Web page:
“There may be some circumstances when wearing a face covering may be marginally beneficial as a precautionary measure. However, face coverings are not an alternative to wearing a visor in close contact services. When clients are not having a treatment or service, both the practitioner and client should maintain social distancing and so a face covering will not be required.”
This document goes into detail about what we need to do and must be read in full.
Topics highlighted are.
Communicating with households prior to arrival, and on arrival, to ensure the household understands the social distancing and hygiene measures that should be followed once work has commenced.
Keeping the work area clean
- Frequent cleaning of objects and surfaces that are touched regularly, using your usual cleaning products.
- Arranging methods of safely disposing waste with the householder.
- Removing all waste and belongings from the work area at the end of a shift and at the end of a job.
- Maintaining good ventilation in the work environment, for example keeping windows or doors open.
- Washing your hands more often than usual for 20 seconds using soap and hot water, particularly after coughing, sneezing and blowing your nose.
- Reducing the spread of germs when you cough or sneeze by covering your mouth and nose with a tissue or your sleeve, not your hands. Throw the tissue in a bin immediately, then wash your hands.3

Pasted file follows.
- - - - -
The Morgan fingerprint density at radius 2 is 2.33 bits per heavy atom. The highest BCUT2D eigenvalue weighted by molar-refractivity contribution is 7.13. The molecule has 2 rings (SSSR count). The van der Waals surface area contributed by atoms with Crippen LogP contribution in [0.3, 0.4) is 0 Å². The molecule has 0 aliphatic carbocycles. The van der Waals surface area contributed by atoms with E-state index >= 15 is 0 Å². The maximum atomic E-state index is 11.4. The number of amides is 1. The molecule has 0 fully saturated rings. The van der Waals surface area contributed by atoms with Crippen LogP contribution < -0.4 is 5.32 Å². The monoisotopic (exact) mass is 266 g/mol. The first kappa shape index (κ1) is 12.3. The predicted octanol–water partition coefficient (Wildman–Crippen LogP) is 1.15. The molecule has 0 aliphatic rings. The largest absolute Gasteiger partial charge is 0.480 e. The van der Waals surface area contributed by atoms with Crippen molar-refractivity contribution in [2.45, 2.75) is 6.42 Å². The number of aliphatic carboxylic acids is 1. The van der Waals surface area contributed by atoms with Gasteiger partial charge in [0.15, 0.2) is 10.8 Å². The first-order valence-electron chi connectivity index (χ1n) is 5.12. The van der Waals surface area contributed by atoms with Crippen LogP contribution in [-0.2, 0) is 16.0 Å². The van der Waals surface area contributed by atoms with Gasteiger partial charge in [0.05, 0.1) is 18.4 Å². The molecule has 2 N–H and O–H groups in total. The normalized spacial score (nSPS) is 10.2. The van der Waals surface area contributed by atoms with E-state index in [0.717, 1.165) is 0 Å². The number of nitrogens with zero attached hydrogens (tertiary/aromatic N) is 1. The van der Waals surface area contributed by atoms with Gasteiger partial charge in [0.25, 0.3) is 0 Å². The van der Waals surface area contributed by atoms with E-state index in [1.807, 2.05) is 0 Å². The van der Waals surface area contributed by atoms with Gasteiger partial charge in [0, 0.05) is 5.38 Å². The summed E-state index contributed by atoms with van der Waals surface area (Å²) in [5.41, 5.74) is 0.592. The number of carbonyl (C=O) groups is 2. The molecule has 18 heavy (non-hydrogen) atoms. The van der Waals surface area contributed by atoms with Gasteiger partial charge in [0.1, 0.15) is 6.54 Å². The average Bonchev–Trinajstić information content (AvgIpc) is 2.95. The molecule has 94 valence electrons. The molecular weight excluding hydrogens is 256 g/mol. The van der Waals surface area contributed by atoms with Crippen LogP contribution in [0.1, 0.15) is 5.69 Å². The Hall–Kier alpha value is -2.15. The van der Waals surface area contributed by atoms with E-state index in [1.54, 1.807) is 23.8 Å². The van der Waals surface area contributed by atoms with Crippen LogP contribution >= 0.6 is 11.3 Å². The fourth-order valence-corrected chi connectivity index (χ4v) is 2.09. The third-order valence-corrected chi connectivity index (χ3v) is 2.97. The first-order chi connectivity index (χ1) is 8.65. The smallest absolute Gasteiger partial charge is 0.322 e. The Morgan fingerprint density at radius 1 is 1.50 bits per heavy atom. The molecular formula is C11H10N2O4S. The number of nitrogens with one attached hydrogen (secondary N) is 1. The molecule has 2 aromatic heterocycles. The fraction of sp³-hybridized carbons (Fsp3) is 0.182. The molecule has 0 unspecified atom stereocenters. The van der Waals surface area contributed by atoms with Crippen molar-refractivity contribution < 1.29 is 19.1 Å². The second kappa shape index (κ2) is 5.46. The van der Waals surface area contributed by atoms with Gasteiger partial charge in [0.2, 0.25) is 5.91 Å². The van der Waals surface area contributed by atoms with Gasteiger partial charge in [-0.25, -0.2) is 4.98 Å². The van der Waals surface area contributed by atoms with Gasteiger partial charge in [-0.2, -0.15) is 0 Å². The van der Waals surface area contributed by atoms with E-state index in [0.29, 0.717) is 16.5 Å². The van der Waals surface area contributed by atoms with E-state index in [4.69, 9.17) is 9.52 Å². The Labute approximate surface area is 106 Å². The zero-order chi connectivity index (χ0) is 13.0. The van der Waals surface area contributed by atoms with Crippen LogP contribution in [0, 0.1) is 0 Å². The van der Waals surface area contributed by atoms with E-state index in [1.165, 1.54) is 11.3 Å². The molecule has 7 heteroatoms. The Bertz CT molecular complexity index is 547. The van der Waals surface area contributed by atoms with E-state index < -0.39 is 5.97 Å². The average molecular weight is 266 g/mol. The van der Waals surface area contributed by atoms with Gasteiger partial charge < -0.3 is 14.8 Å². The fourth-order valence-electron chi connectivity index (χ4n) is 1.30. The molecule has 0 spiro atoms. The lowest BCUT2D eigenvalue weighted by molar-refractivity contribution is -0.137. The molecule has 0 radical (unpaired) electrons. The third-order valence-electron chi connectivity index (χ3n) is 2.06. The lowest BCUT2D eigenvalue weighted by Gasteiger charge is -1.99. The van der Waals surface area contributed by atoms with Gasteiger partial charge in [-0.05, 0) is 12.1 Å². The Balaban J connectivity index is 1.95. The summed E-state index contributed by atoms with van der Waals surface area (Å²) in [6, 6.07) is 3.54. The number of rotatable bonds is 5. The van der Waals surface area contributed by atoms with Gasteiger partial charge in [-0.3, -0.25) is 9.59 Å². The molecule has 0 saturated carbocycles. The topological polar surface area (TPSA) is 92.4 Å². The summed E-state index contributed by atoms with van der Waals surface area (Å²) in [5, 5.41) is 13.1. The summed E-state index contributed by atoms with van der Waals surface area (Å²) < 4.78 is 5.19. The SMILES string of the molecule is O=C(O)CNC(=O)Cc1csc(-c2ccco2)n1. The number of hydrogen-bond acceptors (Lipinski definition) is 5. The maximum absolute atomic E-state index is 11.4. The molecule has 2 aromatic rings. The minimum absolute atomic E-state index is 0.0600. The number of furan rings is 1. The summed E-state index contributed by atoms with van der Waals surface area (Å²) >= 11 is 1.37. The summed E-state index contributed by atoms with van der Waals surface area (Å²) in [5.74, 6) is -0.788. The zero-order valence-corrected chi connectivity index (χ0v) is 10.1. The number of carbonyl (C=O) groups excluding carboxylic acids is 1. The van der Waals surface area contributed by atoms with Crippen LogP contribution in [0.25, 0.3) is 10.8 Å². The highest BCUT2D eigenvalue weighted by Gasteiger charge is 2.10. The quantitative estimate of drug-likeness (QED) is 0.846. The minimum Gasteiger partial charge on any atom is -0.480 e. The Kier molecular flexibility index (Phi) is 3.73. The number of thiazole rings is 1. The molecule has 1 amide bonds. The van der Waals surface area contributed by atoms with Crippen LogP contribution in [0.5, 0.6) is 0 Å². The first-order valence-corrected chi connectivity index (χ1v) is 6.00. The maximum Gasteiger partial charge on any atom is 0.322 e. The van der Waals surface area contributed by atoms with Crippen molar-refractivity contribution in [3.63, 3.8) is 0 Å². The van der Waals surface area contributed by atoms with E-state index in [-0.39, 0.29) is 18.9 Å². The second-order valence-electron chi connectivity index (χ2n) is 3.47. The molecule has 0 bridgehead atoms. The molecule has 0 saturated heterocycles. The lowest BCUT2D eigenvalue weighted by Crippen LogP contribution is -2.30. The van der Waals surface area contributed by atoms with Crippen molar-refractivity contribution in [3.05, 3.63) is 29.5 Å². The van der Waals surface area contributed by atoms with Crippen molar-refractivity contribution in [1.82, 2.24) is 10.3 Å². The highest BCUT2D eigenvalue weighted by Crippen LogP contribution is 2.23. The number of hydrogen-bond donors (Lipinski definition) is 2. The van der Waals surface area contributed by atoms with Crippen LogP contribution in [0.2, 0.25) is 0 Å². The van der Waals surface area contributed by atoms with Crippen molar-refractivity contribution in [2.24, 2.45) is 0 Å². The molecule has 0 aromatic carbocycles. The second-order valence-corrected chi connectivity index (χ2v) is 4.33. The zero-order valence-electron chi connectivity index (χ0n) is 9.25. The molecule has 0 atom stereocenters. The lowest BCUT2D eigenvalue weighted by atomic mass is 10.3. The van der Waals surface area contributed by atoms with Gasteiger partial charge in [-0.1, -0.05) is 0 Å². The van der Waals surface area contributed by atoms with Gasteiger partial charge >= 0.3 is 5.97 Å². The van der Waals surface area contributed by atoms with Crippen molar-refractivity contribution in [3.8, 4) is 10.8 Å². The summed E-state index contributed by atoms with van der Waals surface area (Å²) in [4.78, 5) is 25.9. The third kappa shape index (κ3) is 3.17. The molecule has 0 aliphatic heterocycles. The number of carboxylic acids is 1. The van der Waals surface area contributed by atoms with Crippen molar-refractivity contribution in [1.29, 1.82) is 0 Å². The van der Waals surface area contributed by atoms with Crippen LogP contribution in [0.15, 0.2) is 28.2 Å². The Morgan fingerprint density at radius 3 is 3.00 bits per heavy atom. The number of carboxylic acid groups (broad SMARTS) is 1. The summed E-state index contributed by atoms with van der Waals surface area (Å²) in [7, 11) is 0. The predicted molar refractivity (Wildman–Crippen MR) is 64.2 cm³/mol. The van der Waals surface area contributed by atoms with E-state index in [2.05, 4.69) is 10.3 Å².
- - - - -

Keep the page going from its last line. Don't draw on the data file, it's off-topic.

- Cleaning regularly touched objects and surfaces using your regular cleaning products to reduce the risk of passing the infection on to other people.
- If handwashing facilities are not accessible, you should carry hand sanitiser.
Employing staff going into other people’s homes. If you employ staff going to other people’s homes, please read the document for full guidance.
To be COVID secure you need to to a COVID-19 risk assessment.
This is not difficult and there are a couple of resources out there that take the pain away for you.
Firstly, there is a great FREE course that only takes 15 minutes to complete and it gives you a risk assessment that you can tweak for your business at the end of it. You can find that course at the ThinkTreeHub
Secondly: if you want to use that as a guide and make your own risk assessment you can download a word doc to edit yourself here: Blank risk-assessment-template-2019
If you are a business employing less than 5 people you do not need to do a risk assessment for general working (however, it is a good idea to do so). You find out all the information you need on the Health and Safety website
Many therapists ask what forms are they going to have to give to their clients to be able to return to work – the answer is simple – just one.
One in addition to your current paperwork that is.
A client COVID-19 declaration form has to be given to your clients before EVERY appointment. You can email this to them or print it out and take it with you.
Here is a example of one that you can use and edit for your own business. If you keep it as a word doc clients will be able to complete it if you email it to them. Or you can save it as a PDF and print it off to take with you.
RECORDS – according to the guidance mobile massage therapists will have to keep exact records of whom they seem and when. This rule is most likely being followed already by all mobile massage therapists and the client COVID-19 declaration form will allow for this also.
I hope this helps. If you have any questions please add them to the comments and I will answer them as soon as possible.
References and downloads
Co-Vid 19 Client Declaration Form – download